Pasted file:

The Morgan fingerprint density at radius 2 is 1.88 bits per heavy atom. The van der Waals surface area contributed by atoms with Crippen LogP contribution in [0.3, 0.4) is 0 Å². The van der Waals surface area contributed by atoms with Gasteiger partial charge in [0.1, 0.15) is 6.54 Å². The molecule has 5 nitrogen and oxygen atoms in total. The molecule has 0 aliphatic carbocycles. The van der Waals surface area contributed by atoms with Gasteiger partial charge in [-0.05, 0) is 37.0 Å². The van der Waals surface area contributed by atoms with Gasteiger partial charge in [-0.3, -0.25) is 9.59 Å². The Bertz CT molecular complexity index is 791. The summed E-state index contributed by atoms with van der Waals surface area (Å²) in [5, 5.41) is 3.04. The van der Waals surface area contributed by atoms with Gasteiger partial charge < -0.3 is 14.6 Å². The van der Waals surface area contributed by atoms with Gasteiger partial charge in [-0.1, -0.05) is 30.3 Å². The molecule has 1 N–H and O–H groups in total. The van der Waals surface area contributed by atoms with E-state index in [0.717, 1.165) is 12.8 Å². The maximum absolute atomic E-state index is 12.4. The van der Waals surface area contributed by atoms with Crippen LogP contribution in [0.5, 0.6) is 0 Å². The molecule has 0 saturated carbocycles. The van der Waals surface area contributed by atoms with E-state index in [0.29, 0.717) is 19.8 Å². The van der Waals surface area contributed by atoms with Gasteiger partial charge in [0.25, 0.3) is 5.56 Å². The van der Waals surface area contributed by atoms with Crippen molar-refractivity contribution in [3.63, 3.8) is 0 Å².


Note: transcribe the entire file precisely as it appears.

The Morgan fingerprint density at radius 2 is 1.88 bits per heavy atom. The van der Waals surface area contributed by atoms with Crippen LogP contribution in [0.3, 0.4) is 0 Å². The van der Waals surface area contributed by atoms with Gasteiger partial charge in [0.1, 0.15) is 6.54 Å². The molecule has 5 nitrogen and oxygen atoms in total. The molecule has 0 aliphatic carbocycles. The van der Waals surface area contributed by atoms with Gasteiger partial charge in [-0.05, 0) is 37.0 Å². The van der Waals surface area contributed by atoms with Gasteiger partial charge in [-0.3, -0.25) is 9.59 Å². The Bertz CT molecular complexity index is 791. The summed E-state index contributed by atoms with van der Waals surface area (Å²) in [5, 5.41) is 3.04. The van der Waals surface area contributed by atoms with Gasteiger partial charge < -0.3 is 14.6 Å². The van der Waals surface area contributed by atoms with Gasteiger partial charge in [-0.1, -0.05) is 30.3 Å². The molecule has 1 N–H and O–H groups in total. The van der Waals surface area contributed by atoms with E-state index in [0.717, 1.165) is 12.8 Å². The maximum absolute atomic E-state index is 12.4. The van der Waals surface area contributed by atoms with Crippen LogP contribution in [0.5, 0.6) is 0 Å². The molecule has 0 saturated carbocycles. The van der Waals surface area contributed by atoms with E-state index in [0.29, 0.717) is 19.8 Å². The van der Waals surface area contributed by atoms with Gasteiger partial charge in [0.25, 0.3) is 5.56 Å². The van der Waals surface area contributed by atoms with Crippen molar-refractivity contribution in [3.63, 3.8) is 0 Å².